SVB’s collapse is all about the lack of investment diversification (albeit in a safe product), whereas the Lebanese banking system’s collapse was practically due to the Lebanese financial system being a state-sponsored Ponzi scheme, with banks as the engine room (personal opinion alert). The common denominator here is the lack of diversification, which, when shove comes to push, creates movements of panic and leads to depositors losing their trust.
The banking system revolves around trust
The key term here is trust, without which banks would not even exist. Depositors must trust that their money is safe in the bank with little to no control over. In reality, the basic principle of banks consists of investing depositors’ money using best risk and liquidity management practices, in order to generate revenues and potentially pay the depositors an interest on the deposits, with a promise to fulfill withdrawal requests without delays. With the various reporting duties that banks owe the public, any mishap (or potential mishap) is bound to alarm depositors, and once we go down that road, it normally ends in a bank run and total collapse.
SVB lost depositors’ trust when it announced it had taken a major hit by selling treasury bonds. Although reversible, it shows that its investment decisions were not as diligent as required by depositors to entrust it with its lifesavings.
In Lebanon, banks enforced de facto capital controls to anticipate bank runs. Here, it’s a system failure. The whole banking system is on the brink of collapse.
Credit Suisse falls too… Where do we go from here?
SVB’s collapse remains thus far an isolated incident. It could go both ways from here: it can lead to reforms to the banking system in the same manner Enron paved the way to corporate governance reforms in 2001. It can also lead to a systemic meltdown of the banking system. And the reaction will be key.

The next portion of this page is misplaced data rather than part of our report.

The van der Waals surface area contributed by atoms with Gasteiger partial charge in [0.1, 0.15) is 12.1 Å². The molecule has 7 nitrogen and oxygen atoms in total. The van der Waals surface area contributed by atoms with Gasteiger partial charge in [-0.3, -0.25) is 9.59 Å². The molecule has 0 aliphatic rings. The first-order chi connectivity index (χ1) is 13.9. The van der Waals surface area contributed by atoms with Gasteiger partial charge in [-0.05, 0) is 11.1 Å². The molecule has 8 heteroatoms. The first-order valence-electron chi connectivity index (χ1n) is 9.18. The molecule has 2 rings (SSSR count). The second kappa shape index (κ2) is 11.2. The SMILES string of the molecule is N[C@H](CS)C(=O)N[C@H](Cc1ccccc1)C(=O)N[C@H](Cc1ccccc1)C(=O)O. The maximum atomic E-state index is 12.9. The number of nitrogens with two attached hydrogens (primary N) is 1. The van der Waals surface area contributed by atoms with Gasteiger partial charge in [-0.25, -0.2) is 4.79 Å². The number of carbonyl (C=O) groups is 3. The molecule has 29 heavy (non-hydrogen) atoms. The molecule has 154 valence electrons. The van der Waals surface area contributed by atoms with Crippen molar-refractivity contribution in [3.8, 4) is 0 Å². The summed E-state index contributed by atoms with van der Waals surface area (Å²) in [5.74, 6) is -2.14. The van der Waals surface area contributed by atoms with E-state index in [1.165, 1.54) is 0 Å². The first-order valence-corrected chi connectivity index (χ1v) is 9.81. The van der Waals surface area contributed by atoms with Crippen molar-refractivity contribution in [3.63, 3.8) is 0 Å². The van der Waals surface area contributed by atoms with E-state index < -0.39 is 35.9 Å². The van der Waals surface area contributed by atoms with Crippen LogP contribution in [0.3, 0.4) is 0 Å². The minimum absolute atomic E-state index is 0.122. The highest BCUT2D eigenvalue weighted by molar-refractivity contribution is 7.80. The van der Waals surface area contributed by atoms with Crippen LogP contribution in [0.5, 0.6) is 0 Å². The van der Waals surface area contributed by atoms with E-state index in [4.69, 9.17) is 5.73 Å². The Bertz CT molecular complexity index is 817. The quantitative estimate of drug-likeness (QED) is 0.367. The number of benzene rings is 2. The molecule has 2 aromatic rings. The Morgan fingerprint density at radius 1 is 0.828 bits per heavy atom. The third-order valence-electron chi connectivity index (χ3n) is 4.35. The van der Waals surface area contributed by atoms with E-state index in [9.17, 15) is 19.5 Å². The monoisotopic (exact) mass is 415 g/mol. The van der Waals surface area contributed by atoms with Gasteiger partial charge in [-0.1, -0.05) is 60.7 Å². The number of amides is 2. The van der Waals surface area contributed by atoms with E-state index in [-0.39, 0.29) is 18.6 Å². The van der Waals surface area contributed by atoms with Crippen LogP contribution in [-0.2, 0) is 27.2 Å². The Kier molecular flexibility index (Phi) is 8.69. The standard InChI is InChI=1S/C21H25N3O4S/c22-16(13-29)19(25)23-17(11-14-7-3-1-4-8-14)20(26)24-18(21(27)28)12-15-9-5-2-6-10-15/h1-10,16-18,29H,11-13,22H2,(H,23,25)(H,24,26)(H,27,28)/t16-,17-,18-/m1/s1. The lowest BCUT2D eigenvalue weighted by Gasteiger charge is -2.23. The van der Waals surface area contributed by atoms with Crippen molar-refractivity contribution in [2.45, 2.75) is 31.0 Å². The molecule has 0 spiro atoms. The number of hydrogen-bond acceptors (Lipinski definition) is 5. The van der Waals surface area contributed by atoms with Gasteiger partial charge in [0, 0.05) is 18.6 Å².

Credit Suisse was recently going down the same path, until UBS agreed to buy it in an emergency rescue deal last Sunday. Understandably so, Credit Suisse’s shareholders took a major hit as the sale was made for just CHF 0.76 cents per share, down from CHF 1.86 two days before. Extraordinarily, the deal went through without shareholders’ approval after the Swiss federal council issued an emergency ordinance to make sure the deal goes through. The depositors remain safe…for now!
A revamp of international banking regulations now seems indispensable. Implementing higher cash reserve policies, exercising closer controls over banks’ investment decisions, and many other remedies come to mind. Most relevantly, banks will have to be coerced to diversify their investment portfolios to minimize risks on deposits.
As for Lebanon, trust in the banking system seems impossible to salvage after four years of arbitrary deposit freeze and draconian capital controls. However, political stability, serious reform plans, change of personnel and international support could still pave the way to a positive restructuring of the system. Banks, currently the villains of a broken system, may still become saviors and lead the way to creating a newly-shaped productive economy, that is not solely dependent on remittances.